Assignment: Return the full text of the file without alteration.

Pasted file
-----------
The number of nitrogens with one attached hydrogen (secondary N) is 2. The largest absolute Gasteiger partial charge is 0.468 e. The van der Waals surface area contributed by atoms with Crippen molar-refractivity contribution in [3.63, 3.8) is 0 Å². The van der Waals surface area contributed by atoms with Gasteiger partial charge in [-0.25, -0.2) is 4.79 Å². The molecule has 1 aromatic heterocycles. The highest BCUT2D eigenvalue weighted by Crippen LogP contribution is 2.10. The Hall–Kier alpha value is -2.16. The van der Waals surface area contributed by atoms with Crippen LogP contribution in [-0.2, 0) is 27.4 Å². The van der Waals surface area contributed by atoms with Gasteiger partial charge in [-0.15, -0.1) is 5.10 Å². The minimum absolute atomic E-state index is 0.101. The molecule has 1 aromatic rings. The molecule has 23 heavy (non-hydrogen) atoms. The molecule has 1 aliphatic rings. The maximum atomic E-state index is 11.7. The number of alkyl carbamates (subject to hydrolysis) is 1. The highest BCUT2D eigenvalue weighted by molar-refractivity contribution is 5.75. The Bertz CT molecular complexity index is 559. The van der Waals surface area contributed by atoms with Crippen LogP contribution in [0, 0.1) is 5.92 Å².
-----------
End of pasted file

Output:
The number of nitrogens with one attached hydrogen (secondary N) is 2. The largest absolute Gasteiger partial charge is 0.468 e. The van der Waals surface area contributed by atoms with Crippen molar-refractivity contribution in [3.63, 3.8) is 0 Å². The van der Waals surface area contributed by atoms with Gasteiger partial charge in [-0.25, -0.2) is 4.79 Å². The molecule has 1 aromatic heterocycles. The highest BCUT2D eigenvalue weighted by Crippen LogP contribution is 2.10. The Hall–Kier alpha value is -2.16. The van der Waals surface area contributed by atoms with Crippen LogP contribution in [-0.2, 0) is 27.4 Å². The van der Waals surface area contributed by atoms with Gasteiger partial charge in [-0.15, -0.1) is 5.10 Å². The minimum absolute atomic E-state index is 0.101. The molecule has 1 aromatic rings. The molecule has 23 heavy (non-hydrogen) atoms. The molecule has 1 aliphatic rings. The maximum atomic E-state index is 11.7. The number of alkyl carbamates (subject to hydrolysis) is 1. The highest BCUT2D eigenvalue weighted by molar-refractivity contribution is 5.75. The Bertz CT molecular complexity index is 559. The van der Waals surface area contributed by atoms with Crippen LogP contribution in [0, 0.1) is 5.92 Å².